Stapleton Pediatrics Blog

Sun and Sunscreen Safety

by Brandon Davison-Tracy, MD

It’s been said that in Colorado, we enjoy 300 days of some sunshine per year, so it’s important to take precautions to care for our children’s skin during all four seasons. Here are some common questions and answers about sun and sunscreen safety.
 
What SPF (Sun Protection Factor) number should I use for my child?
Make sure that your sunscreen SPF is at least 30 and that you are using sunscreen that is broad-spectrum (protection from both UVA and UVB rays) and water-resistant. It is not clear from studies if an SPF of more than 50 offers any additional protection.
 
How much sunscreen should I use on my child and how often should I reapply?
You should apply sunscreen generously. Some sunscreens must be applied up to 30 minutes prior to exposure, so be sure to read the label on your sunscreen. The most common reason for sunburn that we see is a failure to reapply! Regardless of the SPF, reapply sunscreen every two hours – even when it is cloudy. Reapply more frequently if your child is swimming or sweating.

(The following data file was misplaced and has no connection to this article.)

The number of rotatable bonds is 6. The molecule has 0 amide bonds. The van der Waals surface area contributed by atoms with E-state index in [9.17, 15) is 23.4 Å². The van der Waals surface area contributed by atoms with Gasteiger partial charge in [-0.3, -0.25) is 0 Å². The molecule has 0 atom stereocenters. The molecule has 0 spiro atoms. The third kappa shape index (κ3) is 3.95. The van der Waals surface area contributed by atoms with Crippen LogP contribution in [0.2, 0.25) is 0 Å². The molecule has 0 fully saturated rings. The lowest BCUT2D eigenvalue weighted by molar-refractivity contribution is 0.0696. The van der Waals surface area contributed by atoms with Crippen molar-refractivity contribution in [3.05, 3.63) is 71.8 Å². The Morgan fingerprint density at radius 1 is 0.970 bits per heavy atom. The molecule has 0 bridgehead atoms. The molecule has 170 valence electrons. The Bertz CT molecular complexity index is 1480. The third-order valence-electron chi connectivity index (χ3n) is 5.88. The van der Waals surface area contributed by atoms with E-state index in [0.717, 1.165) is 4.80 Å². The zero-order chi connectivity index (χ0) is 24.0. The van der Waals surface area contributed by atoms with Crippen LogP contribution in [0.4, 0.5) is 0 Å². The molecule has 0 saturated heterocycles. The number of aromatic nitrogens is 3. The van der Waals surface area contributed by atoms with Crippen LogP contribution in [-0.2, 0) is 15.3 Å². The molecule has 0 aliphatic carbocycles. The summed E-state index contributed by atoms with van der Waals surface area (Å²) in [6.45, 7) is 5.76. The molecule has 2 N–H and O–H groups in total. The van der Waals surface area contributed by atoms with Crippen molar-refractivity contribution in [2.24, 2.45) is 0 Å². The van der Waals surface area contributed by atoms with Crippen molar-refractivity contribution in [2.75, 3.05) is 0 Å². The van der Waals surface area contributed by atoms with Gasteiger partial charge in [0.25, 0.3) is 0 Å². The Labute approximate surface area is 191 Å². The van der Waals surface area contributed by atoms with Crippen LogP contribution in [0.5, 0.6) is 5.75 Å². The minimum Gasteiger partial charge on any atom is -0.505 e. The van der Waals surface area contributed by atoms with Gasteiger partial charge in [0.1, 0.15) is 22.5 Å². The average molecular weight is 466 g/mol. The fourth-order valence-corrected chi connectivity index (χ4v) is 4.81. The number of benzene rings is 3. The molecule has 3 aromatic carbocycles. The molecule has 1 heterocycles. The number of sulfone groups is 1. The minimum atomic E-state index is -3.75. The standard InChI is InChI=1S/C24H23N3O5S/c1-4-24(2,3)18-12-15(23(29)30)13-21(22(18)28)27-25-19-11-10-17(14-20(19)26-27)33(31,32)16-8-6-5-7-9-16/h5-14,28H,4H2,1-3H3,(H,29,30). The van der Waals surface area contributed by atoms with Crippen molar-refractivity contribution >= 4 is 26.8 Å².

I’ve heard conflicting reports that sunscreen is not safe; what is the real story? 
It is safe to use sunscreen. Using any sunscreen is better than using no sunscreen, since the benefits of prevention outweigh any existing, unproven concerns. If/when we receive new reports on sunscreen safety, we will pass them along to you.
 
At what age can I begin to use sunscreen on my child? 
You can apply a small amount of sunscreen to babies as young as two months old. Avoid excessive sun exposure, keep babies in the shade as much as possible, and always make sure they are wearing protective clothing.
 
Is sunscreen lotion better than spray sunscreen? 
The concerns about spray sunscreen are risks of accidental inhalation, which is being investigated by the FDA, and the possibility of inadequate coverage. The spray sunscreens work well, just be sure to use enough to cover all exposed areas and never spray near the eyes or mouth. If you are uncertain, it may be better to go with a lotion or sunscreen stick.
 

Does sunscreen expire?
Though the FDA requires that all sunscreens retain their original strength for at least three years, it’s a good practice to throw them out after one year. Most sunscreens are not kept in a “cool dry place” and as a result can degrade faster than the expiration date indicates. If in doubt, “throw it out.”
 
Have a sun-safe summer!
It’s important to take the necessary precautions to protect your child’s skin, but there are important benefits of being outside as well. So be sun safe, have fun and enjoy another beautiful Colorado summer!
Posted: 7/8/2014 12:00:00 AM by | with 0 comments
Filed under: preventative, safety, summer, sun


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